Mayor Bill de Blasio, with his police-chauffeured rides from Gracie Mansion to his Park Slope gym, recently criticized panhandlers, some of whom, he claimed, may not actually be in need.
If you think you could pull of de Blasio’s mask and find a grinning Rudy Giuliani underneath, you might not be the only one. Giuliani famously went to war against the so-called squeegee men (among others) in the 1990’s as part of an effort to maintain “order” and reduce crime. That was one of the most visible aspects of the dawn of the era of Broken Windows, a theory Mayor de Blasio has continually backed (over and over and over) and that not only sicced police on poor New Yorkers of color, but encouraged New Yorkers to look at each other as nuisances and elements of ‘disorder.’
The mayor’s comments were perhaps surprising to some, given his progressive platform. However, he has stood firmly behind similar comments from ex-NYPD bigwig Bill Bratton who theorized the city’s homeless problem would improve if New Yorkers stopped giving to panhandlers. At the time, Bratton’s comments were condemned by homeless advocates. The mayor backed Bratton anyway.
Bratton, who was Giuliani’s police commissioner from 1994 to 1996, also stirred debate in 2016 when he cited Daniel Patrick Moynihan’s famous 1965 report, “The Negro Family: The Case for Federal Action” or, as it is more commonly known, the Moynihan report. Bratton’s four decade glance into the past led him to suggest that a decline in moral values among young people today was behind an upsurge in violent crime across the country.
De Blasio, this time, disagreed with Bratton, dismissing the Moynihan report, which, in the opinion of many, was infused with a racist view of Black families. But are the mayor’s remarks about panhandlers, some of whom, he suggested, aren’t even homeless, any less despicable? Can one still be a progressive liberal and rhetorically attack the poor?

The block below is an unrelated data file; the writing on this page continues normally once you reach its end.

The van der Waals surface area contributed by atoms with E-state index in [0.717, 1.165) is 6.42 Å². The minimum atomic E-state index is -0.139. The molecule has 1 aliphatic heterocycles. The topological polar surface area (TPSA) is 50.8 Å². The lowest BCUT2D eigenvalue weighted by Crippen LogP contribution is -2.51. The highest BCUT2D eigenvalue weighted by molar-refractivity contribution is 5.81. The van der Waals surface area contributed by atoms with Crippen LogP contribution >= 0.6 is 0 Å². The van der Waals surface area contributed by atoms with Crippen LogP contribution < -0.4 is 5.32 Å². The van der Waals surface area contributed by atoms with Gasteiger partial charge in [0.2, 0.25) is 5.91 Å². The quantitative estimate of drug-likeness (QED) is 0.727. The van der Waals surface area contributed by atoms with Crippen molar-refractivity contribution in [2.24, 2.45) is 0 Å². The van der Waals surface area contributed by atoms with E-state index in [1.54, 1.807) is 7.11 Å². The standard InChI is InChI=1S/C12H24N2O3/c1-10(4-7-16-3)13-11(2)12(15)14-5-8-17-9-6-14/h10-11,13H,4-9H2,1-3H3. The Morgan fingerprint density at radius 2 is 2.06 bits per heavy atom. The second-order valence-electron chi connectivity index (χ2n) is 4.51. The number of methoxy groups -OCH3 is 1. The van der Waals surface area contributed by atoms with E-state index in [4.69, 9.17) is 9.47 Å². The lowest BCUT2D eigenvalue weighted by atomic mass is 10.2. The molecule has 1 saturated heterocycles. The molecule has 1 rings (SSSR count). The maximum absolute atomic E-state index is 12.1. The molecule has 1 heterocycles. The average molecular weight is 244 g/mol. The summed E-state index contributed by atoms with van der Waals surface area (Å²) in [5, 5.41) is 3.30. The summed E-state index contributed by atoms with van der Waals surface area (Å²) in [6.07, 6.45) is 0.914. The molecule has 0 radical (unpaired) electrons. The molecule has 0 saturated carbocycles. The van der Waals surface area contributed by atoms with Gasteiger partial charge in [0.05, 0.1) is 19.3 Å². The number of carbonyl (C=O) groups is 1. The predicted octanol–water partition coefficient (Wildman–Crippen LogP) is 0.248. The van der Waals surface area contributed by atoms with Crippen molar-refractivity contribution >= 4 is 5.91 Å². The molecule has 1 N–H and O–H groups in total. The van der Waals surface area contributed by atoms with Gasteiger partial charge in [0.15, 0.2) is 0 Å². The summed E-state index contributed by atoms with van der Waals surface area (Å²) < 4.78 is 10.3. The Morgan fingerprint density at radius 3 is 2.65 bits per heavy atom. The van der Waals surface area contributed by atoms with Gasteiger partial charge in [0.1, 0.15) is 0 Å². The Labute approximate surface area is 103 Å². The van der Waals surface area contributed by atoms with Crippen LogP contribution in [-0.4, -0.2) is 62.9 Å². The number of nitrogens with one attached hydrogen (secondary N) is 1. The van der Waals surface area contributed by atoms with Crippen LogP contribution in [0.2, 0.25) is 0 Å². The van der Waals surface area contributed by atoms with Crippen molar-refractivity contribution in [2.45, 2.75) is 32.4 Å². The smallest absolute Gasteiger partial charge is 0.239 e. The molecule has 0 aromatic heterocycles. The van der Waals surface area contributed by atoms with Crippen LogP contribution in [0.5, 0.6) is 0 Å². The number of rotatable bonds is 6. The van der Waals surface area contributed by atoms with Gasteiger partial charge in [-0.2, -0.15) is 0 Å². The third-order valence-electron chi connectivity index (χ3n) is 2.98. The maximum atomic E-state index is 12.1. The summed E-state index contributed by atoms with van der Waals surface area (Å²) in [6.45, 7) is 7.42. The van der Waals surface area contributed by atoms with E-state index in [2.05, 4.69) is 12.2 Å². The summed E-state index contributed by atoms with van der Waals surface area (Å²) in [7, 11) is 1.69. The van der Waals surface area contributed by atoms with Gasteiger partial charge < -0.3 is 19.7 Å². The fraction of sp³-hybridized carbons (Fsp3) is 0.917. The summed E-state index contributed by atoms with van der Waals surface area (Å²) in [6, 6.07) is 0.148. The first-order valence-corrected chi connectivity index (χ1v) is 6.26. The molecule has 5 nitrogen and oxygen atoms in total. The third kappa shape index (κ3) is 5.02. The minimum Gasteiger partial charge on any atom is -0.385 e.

Since de Blasio’s election, there has certainly been a concerted effort by right-leaning tabloids to smear the homeless as some sort of indicator of the city’s return to the ‘bad old days’ of yesteryear. Joel Berg of the Coalition Against Hunger pointed out the subtle and not-so-subtle homeless-bashing of media outlets, including the New York Times and the New York Post, for City Limits’ readers. But it was his analysis of our collective disdain for the homeless that underscored a deeper, more inconvenient truth:
But it’s far too facile to simply blame these problem on conservative media outlets or politicians. Many self-proclaimed liberals – who proudly (and rightfully) condemn the hate mongering bigotry of Donald Trump – themselves have demonized their homeless neighbors. They’ve opposed homeless shelters or other forms of affordable housing in their neighborhoods and voted for Giuliani and Bloomberg, under whom homelessness soared. Many more have blanched at paying the higher taxes required to fund the job creation and social service efforts needed to end homelessness once and for all.”
There is an argument to made, of course, that it is precisely the efforts of the media and of politicians that work, over time, to create the environment where a constant demonization of the poor is made possible. The Broken Windows theory, clearly, shaped the city’s imagination of what the source of violent crime was: the squeegee men, the panhandlers, the vendors, you name ’em.